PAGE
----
I have never heard of such a case. Even if a volunteer did try to argue that being invited to a staff Christmas party constitutes consideration and therefore creates a contract, I cannot believe that any tribunal would accept the argument.
What a volunteer might possibly have done is include this in a list of all the reasons why the tribunal should find that there is a contract and therefore s/he should be entitled to employment and employment-related rights.
For details of cases that illustrate when volunteers might or might not be held to be working under a contract, see The Russell-Cooke Voluntary Sector Legal Handbook (Directory of Social Change, 2009), s.39.4.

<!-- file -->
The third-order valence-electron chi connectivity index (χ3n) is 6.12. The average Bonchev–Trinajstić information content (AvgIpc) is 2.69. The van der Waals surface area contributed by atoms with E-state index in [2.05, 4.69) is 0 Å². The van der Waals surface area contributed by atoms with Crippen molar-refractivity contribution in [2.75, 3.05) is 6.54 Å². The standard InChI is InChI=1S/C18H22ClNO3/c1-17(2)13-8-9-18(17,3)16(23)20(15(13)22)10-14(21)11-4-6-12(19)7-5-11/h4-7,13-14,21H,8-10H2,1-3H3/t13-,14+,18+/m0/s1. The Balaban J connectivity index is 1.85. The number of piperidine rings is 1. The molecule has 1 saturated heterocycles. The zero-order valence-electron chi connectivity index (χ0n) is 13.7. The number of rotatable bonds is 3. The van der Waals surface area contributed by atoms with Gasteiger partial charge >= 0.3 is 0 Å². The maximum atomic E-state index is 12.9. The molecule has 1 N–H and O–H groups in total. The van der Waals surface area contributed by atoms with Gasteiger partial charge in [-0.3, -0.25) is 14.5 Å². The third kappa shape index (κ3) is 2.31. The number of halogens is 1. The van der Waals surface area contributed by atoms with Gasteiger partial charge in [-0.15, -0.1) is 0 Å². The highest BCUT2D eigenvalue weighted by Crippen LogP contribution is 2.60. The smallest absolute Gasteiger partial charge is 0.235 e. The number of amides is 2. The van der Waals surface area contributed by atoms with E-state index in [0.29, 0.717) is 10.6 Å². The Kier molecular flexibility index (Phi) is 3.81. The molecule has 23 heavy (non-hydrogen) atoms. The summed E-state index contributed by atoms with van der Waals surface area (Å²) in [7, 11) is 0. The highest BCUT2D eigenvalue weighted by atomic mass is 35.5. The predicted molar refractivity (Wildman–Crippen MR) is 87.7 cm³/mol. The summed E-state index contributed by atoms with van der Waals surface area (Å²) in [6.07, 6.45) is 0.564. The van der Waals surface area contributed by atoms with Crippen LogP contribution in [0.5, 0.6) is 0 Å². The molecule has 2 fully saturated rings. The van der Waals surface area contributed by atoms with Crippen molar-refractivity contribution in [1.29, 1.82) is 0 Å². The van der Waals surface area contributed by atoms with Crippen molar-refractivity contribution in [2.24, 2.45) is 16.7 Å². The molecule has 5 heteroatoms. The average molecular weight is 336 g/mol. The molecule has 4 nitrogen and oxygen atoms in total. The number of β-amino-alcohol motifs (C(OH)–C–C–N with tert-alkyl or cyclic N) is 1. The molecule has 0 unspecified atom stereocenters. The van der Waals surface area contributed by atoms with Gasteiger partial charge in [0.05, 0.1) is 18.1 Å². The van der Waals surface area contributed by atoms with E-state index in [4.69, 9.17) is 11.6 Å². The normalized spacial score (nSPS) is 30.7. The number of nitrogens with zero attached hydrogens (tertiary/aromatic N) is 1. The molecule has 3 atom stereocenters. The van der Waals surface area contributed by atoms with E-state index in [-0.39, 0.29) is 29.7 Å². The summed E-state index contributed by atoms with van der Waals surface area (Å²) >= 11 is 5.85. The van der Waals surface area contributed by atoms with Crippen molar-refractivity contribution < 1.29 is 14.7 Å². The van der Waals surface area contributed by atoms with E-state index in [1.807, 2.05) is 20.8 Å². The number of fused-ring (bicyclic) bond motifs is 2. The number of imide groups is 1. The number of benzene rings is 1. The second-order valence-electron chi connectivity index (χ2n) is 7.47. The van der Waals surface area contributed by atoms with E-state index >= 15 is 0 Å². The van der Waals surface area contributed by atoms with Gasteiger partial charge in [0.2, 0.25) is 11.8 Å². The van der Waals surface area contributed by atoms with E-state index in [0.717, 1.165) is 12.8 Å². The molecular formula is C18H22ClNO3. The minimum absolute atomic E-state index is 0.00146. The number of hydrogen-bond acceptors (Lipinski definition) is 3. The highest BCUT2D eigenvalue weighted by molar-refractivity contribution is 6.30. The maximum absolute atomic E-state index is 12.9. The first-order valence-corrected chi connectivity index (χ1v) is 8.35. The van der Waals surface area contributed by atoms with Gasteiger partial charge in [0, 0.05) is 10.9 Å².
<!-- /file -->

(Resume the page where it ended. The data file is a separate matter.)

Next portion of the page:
You could also call it the Team Christmas Party.
Terminology is more important than we might realise and it is relevant to more than the Christmas party (which it could also be called). Many organizations have staff away days some invite volunteers along with not much talk up. Simply by rebranding it to Staff and Volunteers away day-volunteers will obviously feel fully invited and that their input is being sought. Which should help your volunteers feel valued and maybe even improve retention. 🙂